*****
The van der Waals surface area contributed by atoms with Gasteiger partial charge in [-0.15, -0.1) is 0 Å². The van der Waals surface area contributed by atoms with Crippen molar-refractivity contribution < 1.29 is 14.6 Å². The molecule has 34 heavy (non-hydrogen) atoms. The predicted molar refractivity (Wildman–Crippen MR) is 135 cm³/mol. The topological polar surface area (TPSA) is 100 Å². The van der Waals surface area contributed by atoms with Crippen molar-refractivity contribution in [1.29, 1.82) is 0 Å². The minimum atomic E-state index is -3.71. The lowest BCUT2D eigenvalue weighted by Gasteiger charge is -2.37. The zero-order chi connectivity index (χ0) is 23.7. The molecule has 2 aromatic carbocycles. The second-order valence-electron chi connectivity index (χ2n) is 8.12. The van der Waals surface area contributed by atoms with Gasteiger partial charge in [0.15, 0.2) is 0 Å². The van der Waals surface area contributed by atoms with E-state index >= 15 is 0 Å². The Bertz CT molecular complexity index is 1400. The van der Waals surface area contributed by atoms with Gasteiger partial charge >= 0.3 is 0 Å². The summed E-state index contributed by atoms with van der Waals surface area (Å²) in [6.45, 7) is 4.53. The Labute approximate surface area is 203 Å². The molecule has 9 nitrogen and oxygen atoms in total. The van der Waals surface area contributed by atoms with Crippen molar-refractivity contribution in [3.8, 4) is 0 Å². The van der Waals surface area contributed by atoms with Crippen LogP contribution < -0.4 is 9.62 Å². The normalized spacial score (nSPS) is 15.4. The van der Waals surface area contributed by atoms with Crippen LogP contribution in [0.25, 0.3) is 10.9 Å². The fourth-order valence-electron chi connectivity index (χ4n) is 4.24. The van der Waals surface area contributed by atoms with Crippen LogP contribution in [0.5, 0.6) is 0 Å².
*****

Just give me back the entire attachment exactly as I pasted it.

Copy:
The van der Waals surface area contributed by atoms with Gasteiger partial charge in [-0.15, -0.1) is 0 Å². The van der Waals surface area contributed by atoms with Crippen molar-refractivity contribution < 1.29 is 14.6 Å². The molecule has 34 heavy (non-hydrogen) atoms. The predicted molar refractivity (Wildman–Crippen MR) is 135 cm³/mol. The topological polar surface area (TPSA) is 100 Å². The van der Waals surface area contributed by atoms with Crippen molar-refractivity contribution in [1.29, 1.82) is 0 Å². The minimum atomic E-state index is -3.71. The lowest BCUT2D eigenvalue weighted by Gasteiger charge is -2.37. The zero-order chi connectivity index (χ0) is 23.7. The molecule has 2 aromatic carbocycles. The second-order valence-electron chi connectivity index (χ2n) is 8.12. The van der Waals surface area contributed by atoms with Gasteiger partial charge in [0.15, 0.2) is 0 Å². The van der Waals surface area contributed by atoms with E-state index >= 15 is 0 Å². The Bertz CT molecular complexity index is 1400. The van der Waals surface area contributed by atoms with Gasteiger partial charge >= 0.3 is 0 Å². The summed E-state index contributed by atoms with van der Waals surface area (Å²) in [6.45, 7) is 4.53. The Labute approximate surface area is 203 Å². The molecule has 9 nitrogen and oxygen atoms in total. The van der Waals surface area contributed by atoms with Crippen molar-refractivity contribution in [3.8, 4) is 0 Å². The van der Waals surface area contributed by atoms with Crippen LogP contribution < -0.4 is 9.62 Å². The normalized spacial score (nSPS) is 15.4. The van der Waals surface area contributed by atoms with Crippen LogP contribution in [0.25, 0.3) is 10.9 Å². The fourth-order valence-electron chi connectivity index (χ4n) is 4.24. The van der Waals surface area contributed by atoms with Crippen LogP contribution in [0.5, 0.6) is 0 Å².